A down-to-earth person, his interviews tend to be full of modern business terminology, which whilst ultimately unimportant, often has a grating effect on fans after a while and especially so if form is poor. He has to win over many Stags fans wholly impressed with either his rhetoric or utter incapability to at least book a play-off berth last season.

Ins: Matt Preston (Swindon Town), Neal Bishop (Scunthorpe United), Craig Davies (Oldham Athletic), Tyler Walker (on loan from Nottingham Forest) & Otis Khan (Yeovil Town).

Outs: George Taft (Cambridge United), Lewis Collins (free agent), Alfie Potter (free agent), Jimmy Spencer (free agent), Joel Byrom (Stevenage), Jack Thomas (free agent), Johnny Hunt (Stevenage), Rhys Bennett (Peterborough United), Zayn Hakeem (free agent) & Zander Diamond (free agent).

Predicted First XI & Shape:

Mansfield 1819

Tactics: Flitcroft has at his disposal real competition in every area of the pitch, save for right-back. Conrad Logan opts to punch rather than catch more often than not, and is particularly strong for a goalkeeper. Matt Preston has joined his old boss at Field Mill, and is undoubtedly one of the most promising centre-backs in League Two. Combining aerial prowess with controlled aggression, he also covers ground extremely quickly. Kristian Pearce is the leader in defence, and he should be able to forge a formidable partnership.

MalvindBenning possesses plenty of skill for a full-back and is an alternative option for direct free-kicks to Alex MacDonald. He will burst forward up the pitch to offer a wide outlet for his teammates. Hayden White will do much the same, but his crossing isn’t quite of the standard, and has a serious tendency to make rash decisions in tense situations.

If selected, Calum Butcher will hold fort in front of the backline, mopping up lofted balls forward to the opposition’s frontmen; he will compete with Will Atkinson, who has been taken off the transfer list. Probable captain Neal Bishop will dictate the tempo from deep, picking passes for the marauding full-backs and Jacob Mellis. The former Bury attacking midfielder also has a lot of technical ability and favours playing through balls to the strikers. His vision is his greatest asset, and he should get plenty of time on the ball.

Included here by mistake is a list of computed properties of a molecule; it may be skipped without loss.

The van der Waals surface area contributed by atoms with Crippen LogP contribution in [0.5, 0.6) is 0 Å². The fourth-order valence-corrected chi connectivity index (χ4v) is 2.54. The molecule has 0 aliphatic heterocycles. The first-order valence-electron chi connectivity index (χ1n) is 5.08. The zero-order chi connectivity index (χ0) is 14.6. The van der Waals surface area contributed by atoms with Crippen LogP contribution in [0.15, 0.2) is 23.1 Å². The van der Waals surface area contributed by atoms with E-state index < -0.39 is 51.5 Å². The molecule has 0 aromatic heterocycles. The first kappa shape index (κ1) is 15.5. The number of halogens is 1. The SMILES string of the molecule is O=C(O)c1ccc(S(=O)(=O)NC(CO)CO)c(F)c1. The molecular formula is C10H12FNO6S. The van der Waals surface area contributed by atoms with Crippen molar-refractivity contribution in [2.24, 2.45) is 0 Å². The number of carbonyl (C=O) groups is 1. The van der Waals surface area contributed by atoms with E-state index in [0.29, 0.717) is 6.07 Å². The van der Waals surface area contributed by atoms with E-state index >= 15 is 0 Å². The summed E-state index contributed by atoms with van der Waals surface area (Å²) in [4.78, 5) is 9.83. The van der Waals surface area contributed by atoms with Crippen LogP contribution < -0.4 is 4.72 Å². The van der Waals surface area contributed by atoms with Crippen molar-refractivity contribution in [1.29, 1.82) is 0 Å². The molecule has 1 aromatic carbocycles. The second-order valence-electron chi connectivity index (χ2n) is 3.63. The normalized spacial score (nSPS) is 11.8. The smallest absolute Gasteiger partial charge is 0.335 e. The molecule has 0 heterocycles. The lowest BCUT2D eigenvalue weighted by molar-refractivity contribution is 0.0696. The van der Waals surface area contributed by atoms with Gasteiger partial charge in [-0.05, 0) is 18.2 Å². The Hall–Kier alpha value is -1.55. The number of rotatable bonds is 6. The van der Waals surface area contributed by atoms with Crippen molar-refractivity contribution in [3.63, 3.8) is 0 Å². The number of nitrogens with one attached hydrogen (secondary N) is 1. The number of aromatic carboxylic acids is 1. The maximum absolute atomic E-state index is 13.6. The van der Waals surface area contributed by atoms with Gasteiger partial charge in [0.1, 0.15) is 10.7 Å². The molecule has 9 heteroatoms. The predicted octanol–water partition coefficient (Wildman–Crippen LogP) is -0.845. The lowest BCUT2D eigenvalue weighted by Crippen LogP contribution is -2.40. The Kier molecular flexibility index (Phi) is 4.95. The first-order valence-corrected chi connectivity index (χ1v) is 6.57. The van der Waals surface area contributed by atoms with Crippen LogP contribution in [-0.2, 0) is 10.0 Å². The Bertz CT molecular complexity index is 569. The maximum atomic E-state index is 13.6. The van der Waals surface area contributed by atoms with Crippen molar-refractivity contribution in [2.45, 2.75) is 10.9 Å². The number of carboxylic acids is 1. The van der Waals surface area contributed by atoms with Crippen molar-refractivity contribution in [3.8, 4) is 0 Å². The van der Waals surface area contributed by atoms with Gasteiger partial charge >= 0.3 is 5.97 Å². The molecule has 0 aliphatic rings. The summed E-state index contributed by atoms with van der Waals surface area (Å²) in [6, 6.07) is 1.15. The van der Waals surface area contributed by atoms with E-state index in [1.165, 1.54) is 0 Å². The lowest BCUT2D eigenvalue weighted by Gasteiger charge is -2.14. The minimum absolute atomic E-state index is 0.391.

Otis Khan’s dynamism is something Flitcroft will be leaning on considerably, as well as to take some of the burden away from Mellis when it comes to chance creation. He’s likely to cut in from the left to allow room for Benning to operate in, as well to lend support the striker(s).

Tyler Walker’s pace and finesse will cause chaos for his marker. He can play as a wide forward or through the middle, and will have the likes of Craig Davies, Lee Angol and Danny Rose to supply and receive the ball from. The former of the trio provides the greatest focal point and had a fruitful (half) season with Oldham Athletic in that role. Angol is also potent in the air, and allies that with a knack of timing his runs well to beat offside traps. Rose’s agility and ‘hangtime’ have seen him flourish in yellow and blue, as his goal tally in 2017/2018 illustrates in bold terms.

tyler walker
Carolyn Radford pulled off a real coup in persuading Nottingham Forest to send Tyler Walker on loan two tiers below; a precocious talent, he will prove to be matchwinner for Mansfield Town, if given the chance and creative freedom

Predicted ‘Area’ of Finish: Play-off chasers; the squad is (pretty much) there; the financial clout from the Radfords is there. What’s still not there, however, is a manager who I feel who can employ a style of football that will please supporters and yield results. Flitcroft will be judged from the first whistle of 2018/2019, and I don’t think he will outstay his welcome if things don’t go his way immediately, but not through choice. In that event, it’s almost certain that someone else could come in and pick up the pieces if they’re of sufficient quality and have tactical nous. Of course, there’s every chance he could prove me wrong and the Stags will be celebrating promotion next May… but I just don’t think he ranks in the same bracket as a Tisdale, for example. That could be key.